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Firefighters at a burned-over area along the Appalachian Trail. Note the blackened ground but the still-standing structure. Of the AT amenities, only a tent platform was lost to fire.
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The fire largely consumed ground debris and leaf litter.
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The trail separates a fire-burned area from an unharmed section.
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East Mountain Fire Caused No Permanent Damage to Appalachian Trail

By Jack GuerinoiBerkshires Staff
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The Sherman Brook campsite sign reads campfires are permitted. The site's been twice burned over in the past decade: The 2015 fire that burned 300 acres was started here by an errant cookfire.
CLARKSBURG, Mass. — Although the East Mountain wildland fire rolled over close to 1,000 acres of forestland, it just left the Appalachian Trail a little crispy.
"Not much damage to the trail itself, though we had some damage at our campsite in the fire area," Appalachian Trail volunteer Cosmo Catalano Jr. said in an email correspondence. "The fire was a pretty low-intensity event, burning the top layer of the leaves on the forest floor and charring most of the smaller bushes and shrubs up to about 4 feet high."
The fire started Friday night off Henderson Road in Williamstown and moved into Clarksburg State Forest. More than 120 firefighters from 19 different communities confronted the blaze through the weekend, clearing dry surface fuel to force the fire back upon itself.
By Monday afternoon, the fire was 75 percent contained and efforts were reduced to mop-up operations on Tuesday.
Hikers were asked to avoid the Appalachian Trail section in Clarksburg State Forest as it was in the wildland fire's path.
"It was definitely anxious as we had no direct info from the incident command structure, only what we could read in the media," Catalano said. "The [National Park Service] and the [Appalachian Trail Conservancy] can issue closures and inform hikers through their social media outlets, but they were not in the information loop either. These things have complex jurisdictional geometries, and getting info to all the concerned parties can be challenging."
But he was happy to say the damage was not catastrophic and was similar to what was seen during a similar fire in 2015.
He said there was no damage to mature trees or the treadway and that the trail is still hikeable without added precautions, although hikers are still asked to avoid the trail for the time being. 
"It's a bit of a surreal hike, since the forest floor is mostly burned black and there are no understory plants with any leaves on them," Catalano said. "The burned area visible from the trail extends 1.8 trail miles from just below Sherman Brook Campsite to Eph's Lookout."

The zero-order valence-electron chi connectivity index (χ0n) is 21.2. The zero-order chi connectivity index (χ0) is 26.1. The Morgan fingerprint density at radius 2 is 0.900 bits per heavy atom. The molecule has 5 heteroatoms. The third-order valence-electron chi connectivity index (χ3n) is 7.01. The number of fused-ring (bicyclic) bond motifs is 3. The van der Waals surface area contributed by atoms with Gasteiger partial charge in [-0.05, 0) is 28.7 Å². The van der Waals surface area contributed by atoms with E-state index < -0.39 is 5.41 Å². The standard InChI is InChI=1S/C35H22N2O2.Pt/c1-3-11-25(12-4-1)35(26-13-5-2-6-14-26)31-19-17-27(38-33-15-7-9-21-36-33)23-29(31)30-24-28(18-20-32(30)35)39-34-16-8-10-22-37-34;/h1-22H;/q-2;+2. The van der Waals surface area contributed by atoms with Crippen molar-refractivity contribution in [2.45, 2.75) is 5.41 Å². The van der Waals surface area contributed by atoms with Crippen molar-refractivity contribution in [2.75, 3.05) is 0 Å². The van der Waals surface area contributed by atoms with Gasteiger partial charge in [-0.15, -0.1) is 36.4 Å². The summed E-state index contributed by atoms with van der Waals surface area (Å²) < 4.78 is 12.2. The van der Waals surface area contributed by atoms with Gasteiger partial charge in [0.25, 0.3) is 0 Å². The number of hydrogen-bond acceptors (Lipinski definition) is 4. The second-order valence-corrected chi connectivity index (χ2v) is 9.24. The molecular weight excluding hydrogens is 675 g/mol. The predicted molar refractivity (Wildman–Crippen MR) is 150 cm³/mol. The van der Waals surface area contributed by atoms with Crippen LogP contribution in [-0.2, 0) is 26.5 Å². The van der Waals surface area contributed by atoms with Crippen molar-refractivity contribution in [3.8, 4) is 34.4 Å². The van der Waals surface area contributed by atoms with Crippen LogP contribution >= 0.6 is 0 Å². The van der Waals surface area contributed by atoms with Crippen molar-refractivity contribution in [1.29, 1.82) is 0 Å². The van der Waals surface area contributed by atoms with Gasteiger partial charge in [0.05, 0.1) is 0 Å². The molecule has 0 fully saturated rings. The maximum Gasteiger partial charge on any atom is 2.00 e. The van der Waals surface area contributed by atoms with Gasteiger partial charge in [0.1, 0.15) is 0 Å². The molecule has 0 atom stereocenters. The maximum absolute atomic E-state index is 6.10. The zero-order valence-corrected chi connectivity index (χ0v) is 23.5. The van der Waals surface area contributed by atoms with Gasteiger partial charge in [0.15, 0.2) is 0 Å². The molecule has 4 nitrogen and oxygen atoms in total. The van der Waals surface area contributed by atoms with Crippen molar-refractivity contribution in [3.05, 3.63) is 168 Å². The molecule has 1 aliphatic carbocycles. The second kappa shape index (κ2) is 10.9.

Catalano said the AT campsites took the biggest hit. One of the three tent platforms was lost, but that is it.
He said these fires are quite normal and, though maybe not to this scale, can be expected in the spring when everything is so dry.
"Fires like this do happen, especially in the spring before the leaves come out. The sun heats and dries the leaves on the forest floor and the fire can spread very quickly," he said.
He added that nature has a way of healing itself and in a few seasons it will be hard to tell a fire even swept through at all.
"The damage is not permanent, within a few seasons, you won't be able to tell where the fire was, other than perhaps seeing a few charred logs on the ground," he said. "In a few seasons, the woods will look like they always have. All the roots have likely survived, and some plants will start to sprout again soon (especially if it rains)."
Catalano did warn hikers and others who enjoy the woods that this dry season is not over and with the lack of rain, many forest floors are still as volatile as a tinder box.
"I would say that most trail visitors are unaware of how combustible the woods are at this time of year.  red-flag warnings are issued, but I don't think many hikers know about them or are aware of the potential," he said. "I have not heard how this one started, we know that the point of origin was not on the AT.
"The sun is strong this time of year, and even a piece of broken glass could concentrate enough heat to get things started in these conditions. Add in a bit of a breeze and things can expand quickly. Rugged terrain makes a quick response even more difficult."  

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Clarksburg Trying to Decide Location for Pickleball Court

By Tammy DanielsiBerkshires Staff
CLARKSBURG, Mass. — Town officials agree that a pickleball court would be a great addition to the town's recreational activities. But they don't agree on where it should go. 
The Council on Aging raised the idea of a pickleball court to the Select Board few weeks back. Lauren and Robert Norcross, who became heavily involved in the COA when it appeared to be on the edge of dissolution, are advocating for the court to be superimposed on the existing basketball court at the town field. 
The Select Board, on the other hand, have been considering using a section of the Community Center's large parking lot to prevent any conflicts with use of the basketball court or with the school.
At Wednesday's Select Board meeting at the center, the topic was back in play, but the sides hadn't changed. Chairman Ronald Boucher said he wanted Highway Foreman Kyle Hurlbut to take a look at the parking lot and see where lines could be drawn and get a cost on having it done. 
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